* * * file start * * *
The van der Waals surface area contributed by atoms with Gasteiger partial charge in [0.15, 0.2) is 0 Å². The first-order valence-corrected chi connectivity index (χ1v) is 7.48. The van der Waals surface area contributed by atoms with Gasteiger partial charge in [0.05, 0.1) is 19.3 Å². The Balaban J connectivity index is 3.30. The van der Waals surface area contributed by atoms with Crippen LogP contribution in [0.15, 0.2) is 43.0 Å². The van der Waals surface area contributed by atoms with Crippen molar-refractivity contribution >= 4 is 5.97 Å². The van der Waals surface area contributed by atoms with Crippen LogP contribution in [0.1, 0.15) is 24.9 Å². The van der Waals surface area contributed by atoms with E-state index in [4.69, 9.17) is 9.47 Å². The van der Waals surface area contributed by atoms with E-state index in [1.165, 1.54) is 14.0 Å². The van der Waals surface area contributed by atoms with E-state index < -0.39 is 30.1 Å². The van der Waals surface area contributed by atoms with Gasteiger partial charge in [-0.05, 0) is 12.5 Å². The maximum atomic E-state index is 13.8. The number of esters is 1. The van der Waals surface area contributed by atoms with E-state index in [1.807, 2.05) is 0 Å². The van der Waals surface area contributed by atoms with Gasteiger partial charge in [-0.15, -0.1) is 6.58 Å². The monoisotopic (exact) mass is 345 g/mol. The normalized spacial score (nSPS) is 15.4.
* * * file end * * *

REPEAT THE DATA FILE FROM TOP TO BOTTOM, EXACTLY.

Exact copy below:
The van der Waals surface area contributed by atoms with Gasteiger partial charge in [0.15, 0.2) is 0 Å². The first-order valence-corrected chi connectivity index (χ1v) is 7.48. The van der Waals surface area contributed by atoms with Gasteiger partial charge in [0.05, 0.1) is 19.3 Å². The Balaban J connectivity index is 3.30. The van der Waals surface area contributed by atoms with Crippen LogP contribution in [0.15, 0.2) is 43.0 Å². The van der Waals surface area contributed by atoms with Crippen molar-refractivity contribution >= 4 is 5.97 Å². The van der Waals surface area contributed by atoms with Crippen LogP contribution in [0.1, 0.15) is 24.9 Å². The van der Waals surface area contributed by atoms with E-state index in [4.69, 9.17) is 9.47 Å². The van der Waals surface area contributed by atoms with E-state index in [1.165, 1.54) is 14.0 Å². The van der Waals surface area contributed by atoms with E-state index < -0.39 is 30.1 Å². The van der Waals surface area contributed by atoms with Gasteiger partial charge in [-0.05, 0) is 12.5 Å². The maximum atomic E-state index is 13.8. The number of esters is 1. The van der Waals surface area contributed by atoms with E-state index in [1.807, 2.05) is 0 Å². The van der Waals surface area contributed by atoms with Gasteiger partial charge in [-0.15, -0.1) is 6.58 Å². The monoisotopic (exact) mass is 345 g/mol. The normalized spacial score (nSPS) is 15.4.